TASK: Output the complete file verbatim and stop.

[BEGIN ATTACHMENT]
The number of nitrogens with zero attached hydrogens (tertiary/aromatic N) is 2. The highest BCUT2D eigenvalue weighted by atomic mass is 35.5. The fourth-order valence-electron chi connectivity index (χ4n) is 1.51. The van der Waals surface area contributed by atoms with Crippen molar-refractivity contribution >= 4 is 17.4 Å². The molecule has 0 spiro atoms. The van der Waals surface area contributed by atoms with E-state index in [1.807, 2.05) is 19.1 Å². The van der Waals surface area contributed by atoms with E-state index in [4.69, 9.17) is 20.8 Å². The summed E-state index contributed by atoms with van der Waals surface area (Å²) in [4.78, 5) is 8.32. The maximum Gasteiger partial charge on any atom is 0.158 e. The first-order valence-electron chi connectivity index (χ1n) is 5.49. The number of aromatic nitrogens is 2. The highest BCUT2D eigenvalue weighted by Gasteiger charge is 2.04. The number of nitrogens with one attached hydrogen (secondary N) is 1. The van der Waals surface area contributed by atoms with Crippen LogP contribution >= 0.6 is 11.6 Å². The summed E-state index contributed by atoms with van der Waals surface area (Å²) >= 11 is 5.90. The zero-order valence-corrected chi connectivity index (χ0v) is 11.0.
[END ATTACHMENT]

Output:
The number of nitrogens with zero attached hydrogens (tertiary/aromatic N) is 2. The highest BCUT2D eigenvalue weighted by atomic mass is 35.5. The fourth-order valence-electron chi connectivity index (χ4n) is 1.51. The van der Waals surface area contributed by atoms with Crippen molar-refractivity contribution >= 4 is 17.4 Å². The molecule has 0 spiro atoms. The van der Waals surface area contributed by atoms with E-state index in [1.807, 2.05) is 19.1 Å². The van der Waals surface area contributed by atoms with E-state index in [4.69, 9.17) is 20.8 Å². The summed E-state index contributed by atoms with van der Waals surface area (Å²) in [4.78, 5) is 8.32. The maximum Gasteiger partial charge on any atom is 0.158 e. The first-order valence-electron chi connectivity index (χ1n) is 5.49. The number of aromatic nitrogens is 2. The highest BCUT2D eigenvalue weighted by Gasteiger charge is 2.04. The number of nitrogens with one attached hydrogen (secondary N) is 1. The van der Waals surface area contributed by atoms with Crippen LogP contribution >= 0.6 is 11.6 Å². The summed E-state index contributed by atoms with van der Waals surface area (Å²) >= 11 is 5.90. The zero-order valence-corrected chi connectivity index (χ0v) is 11.0.